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Evans v. Scanson

Supreme Court of Montana

June 27, 2017

KERRIE EVANS, Plaintiff and Appellant,
v.
PEGGY SCANSON, CNP and WILLIAM PETERS, M.D., Defendants and Appellees.

          Submitted on Briefs: April 19, 2017

         APPEAL FROM: District Court of the Eighteenth Judicial District, In and For the County of Gallatin, Cause No. DV 11-990B Honorable Mike Salvagni, Presiding Judge

          For Appellant: E. Casey Magan, Russell S. Waddell, Waddell & Magan, Bozeman, Montana

          For Appellees: Julie Lichte, Danielle A.R. Coffman, Jill Laslovich, Crowley Fleck PLLP, Bozeman, Montana

          John A. Scully, Cooper & Scully, Dallas, Texas (Attorneys for Peggy Scanson, CNP)

          Lisa A. Speare, William J. Speare, George T. Kimmet, Speare Law Firm, Billings, Montana (Attorneys for William Peters, M.D.)

          OPINION

          LAURIE McKINNON, JUSTICE

         ¶1 Kerrie Evans (Evans) appeals from a jury verdict after a nine-day trial in the Eighteenth Judicial District Court that found Peggy Scanson (Scanson) and William Peters, M.D. (Dr. Peters) did not deviate from the standard of care when providing Evans with prenatal care. Evans seeks a new trial or amended judgment based on our disposition of the following issues:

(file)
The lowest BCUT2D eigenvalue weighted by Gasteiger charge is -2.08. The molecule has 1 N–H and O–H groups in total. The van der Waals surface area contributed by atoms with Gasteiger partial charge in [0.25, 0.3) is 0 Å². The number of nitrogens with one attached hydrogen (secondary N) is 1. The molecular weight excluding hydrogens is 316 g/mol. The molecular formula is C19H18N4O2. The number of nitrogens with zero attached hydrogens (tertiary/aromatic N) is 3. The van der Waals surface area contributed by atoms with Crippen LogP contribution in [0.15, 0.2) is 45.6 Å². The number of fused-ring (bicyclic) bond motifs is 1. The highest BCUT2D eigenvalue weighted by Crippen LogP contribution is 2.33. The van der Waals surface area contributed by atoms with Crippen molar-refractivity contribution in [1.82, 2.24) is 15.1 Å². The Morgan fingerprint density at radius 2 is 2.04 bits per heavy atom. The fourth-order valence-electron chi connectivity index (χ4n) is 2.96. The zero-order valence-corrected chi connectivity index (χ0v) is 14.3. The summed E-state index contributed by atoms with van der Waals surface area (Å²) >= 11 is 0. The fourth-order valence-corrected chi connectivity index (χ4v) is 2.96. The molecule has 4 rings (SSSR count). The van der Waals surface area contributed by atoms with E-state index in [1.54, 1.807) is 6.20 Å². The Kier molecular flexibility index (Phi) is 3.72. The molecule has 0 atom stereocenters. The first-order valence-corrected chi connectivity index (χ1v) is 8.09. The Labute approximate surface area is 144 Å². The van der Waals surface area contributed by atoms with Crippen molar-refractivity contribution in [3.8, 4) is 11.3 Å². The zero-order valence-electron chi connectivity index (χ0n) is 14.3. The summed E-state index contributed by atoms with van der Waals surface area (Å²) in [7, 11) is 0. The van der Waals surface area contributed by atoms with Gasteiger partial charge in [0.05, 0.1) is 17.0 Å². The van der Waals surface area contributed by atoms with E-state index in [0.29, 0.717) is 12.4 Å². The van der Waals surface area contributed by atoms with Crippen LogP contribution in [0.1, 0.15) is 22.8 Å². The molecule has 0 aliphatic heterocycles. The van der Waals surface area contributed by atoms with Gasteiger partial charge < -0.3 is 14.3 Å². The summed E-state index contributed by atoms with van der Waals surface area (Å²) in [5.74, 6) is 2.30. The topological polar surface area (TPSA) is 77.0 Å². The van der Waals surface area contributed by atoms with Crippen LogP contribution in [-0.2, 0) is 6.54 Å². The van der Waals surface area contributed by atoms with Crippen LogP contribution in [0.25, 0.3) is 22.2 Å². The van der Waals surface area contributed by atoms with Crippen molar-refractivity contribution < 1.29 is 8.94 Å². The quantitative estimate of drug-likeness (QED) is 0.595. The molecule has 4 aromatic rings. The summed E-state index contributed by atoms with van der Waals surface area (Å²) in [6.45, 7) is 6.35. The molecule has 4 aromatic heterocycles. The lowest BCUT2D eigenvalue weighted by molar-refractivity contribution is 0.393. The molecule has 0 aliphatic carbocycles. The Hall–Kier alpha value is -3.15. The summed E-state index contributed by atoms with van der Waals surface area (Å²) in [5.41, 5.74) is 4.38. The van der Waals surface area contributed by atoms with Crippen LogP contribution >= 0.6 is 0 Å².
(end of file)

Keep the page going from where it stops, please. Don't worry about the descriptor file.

1. Whether the District Court erred by admitting collateral source testimony under the rule of curative admissibility.
2. Whether the District Court abused its discretion by ruling expert testimony was within the scope of its corresponding disclosure and otherwise admissible.
3. Whether the District Court erred by refusing to grant a new trial or alter the judgment after hearing defense counsel's closing argument.

         ¶2 We affirm.[1]

         FACTUAL AND PROCEDURAL BACKGROUND

         ¶3 Kerrie Evans' child was born in 2010 with Cystic Fibrosis (CF), a chronic condition that will require medical care for the rest of her life. Faced with the prospect of paying for years of medical expenses, Evans filed suit to recover against the medical professionals who provided her with prenatal care and counseling because, she alleged, she would have opted to abort her pregnancy had she been timely provided with the child's CF diagnosis in utero. Evans saw Scanson, a nurse practitioner at Livingston HealthCare, for a prenatal care appointment in October of 2009. Evans was 38 years old. Scanson's notes from this visit indicate the fetus was at risk for Down syndrome due to Evans' advanced age, that Evans wanted the fetus tested, and that Evans would ...


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